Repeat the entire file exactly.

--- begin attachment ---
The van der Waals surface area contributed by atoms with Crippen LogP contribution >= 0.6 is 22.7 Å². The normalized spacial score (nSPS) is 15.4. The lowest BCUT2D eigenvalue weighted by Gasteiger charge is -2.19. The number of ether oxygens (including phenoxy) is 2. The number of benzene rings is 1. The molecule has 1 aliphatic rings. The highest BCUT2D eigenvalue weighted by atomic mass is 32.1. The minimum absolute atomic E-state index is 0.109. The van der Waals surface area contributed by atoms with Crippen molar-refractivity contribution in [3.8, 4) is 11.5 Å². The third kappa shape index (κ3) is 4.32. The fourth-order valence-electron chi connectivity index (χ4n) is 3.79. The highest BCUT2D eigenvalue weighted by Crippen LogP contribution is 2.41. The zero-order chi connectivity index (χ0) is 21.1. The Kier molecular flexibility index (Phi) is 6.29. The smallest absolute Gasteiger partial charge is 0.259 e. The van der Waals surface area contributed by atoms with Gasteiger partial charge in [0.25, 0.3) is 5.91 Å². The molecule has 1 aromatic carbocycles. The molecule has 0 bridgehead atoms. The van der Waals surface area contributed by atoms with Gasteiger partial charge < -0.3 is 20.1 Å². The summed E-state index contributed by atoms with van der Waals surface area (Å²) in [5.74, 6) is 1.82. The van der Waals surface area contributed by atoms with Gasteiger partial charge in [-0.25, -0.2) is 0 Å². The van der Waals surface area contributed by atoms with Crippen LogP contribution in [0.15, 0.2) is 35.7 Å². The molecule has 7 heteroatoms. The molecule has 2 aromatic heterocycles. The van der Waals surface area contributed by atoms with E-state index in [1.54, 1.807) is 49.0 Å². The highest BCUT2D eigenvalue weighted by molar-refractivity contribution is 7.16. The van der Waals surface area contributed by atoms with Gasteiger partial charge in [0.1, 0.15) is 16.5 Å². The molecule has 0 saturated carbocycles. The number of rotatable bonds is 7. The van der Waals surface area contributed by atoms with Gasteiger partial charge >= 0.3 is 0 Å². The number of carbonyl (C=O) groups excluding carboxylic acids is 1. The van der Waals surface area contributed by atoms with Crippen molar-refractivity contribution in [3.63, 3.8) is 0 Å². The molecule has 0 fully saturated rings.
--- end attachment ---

The van der Waals surface area contributed by atoms with Crippen LogP contribution >= 0.6 is 22.7 Å². The normalized spacial score (nSPS) is 15.4. The lowest BCUT2D eigenvalue weighted by Gasteiger charge is -2.19. The number of ether oxygens (including phenoxy) is 2. The number of benzene rings is 1. The molecule has 1 aliphatic rings. The highest BCUT2D eigenvalue weighted by atomic mass is 32.1. The minimum absolute atomic E-state index is 0.109. The van der Waals surface area contributed by atoms with Crippen molar-refractivity contribution in [3.8, 4) is 11.5 Å². The third kappa shape index (κ3) is 4.32. The fourth-order valence-electron chi connectivity index (χ4n) is 3.79. The highest BCUT2D eigenvalue weighted by Crippen LogP contribution is 2.41. The zero-order chi connectivity index (χ0) is 21.1. The Kier molecular flexibility index (Phi) is 6.29. The smallest absolute Gasteiger partial charge is 0.259 e. The van der Waals surface area contributed by atoms with Gasteiger partial charge in [0.25, 0.3) is 5.91 Å². The molecule has 1 aromatic carbocycles. The molecule has 0 bridgehead atoms. The van der Waals surface area contributed by atoms with Gasteiger partial charge < -0.3 is 20.1 Å². The summed E-state index contributed by atoms with van der Waals surface area (Å²) in [5.74, 6) is 1.82. The van der Waals surface area contributed by atoms with Gasteiger partial charge in [-0.25, -0.2) is 0 Å². The van der Waals surface area contributed by atoms with Crippen LogP contribution in [0.15, 0.2) is 35.7 Å². The molecule has 7 heteroatoms. The molecule has 2 aromatic heterocycles. The van der Waals surface area contributed by atoms with E-state index in [1.54, 1.807) is 49.0 Å². The highest BCUT2D eigenvalue weighted by molar-refractivity contribution is 7.16. The van der Waals surface area contributed by atoms with Gasteiger partial charge in [0.1, 0.15) is 16.5 Å². The molecule has 0 saturated carbocycles. The number of rotatable bonds is 7. The van der Waals surface area contributed by atoms with Gasteiger partial charge >= 0.3 is 0 Å². The number of carbonyl (C=O) groups excluding carboxylic acids is 1. The van der Waals surface area contributed by atoms with Crippen molar-refractivity contribution in [3.63, 3.8) is 0 Å². The molecule has 0 fully saturated rings.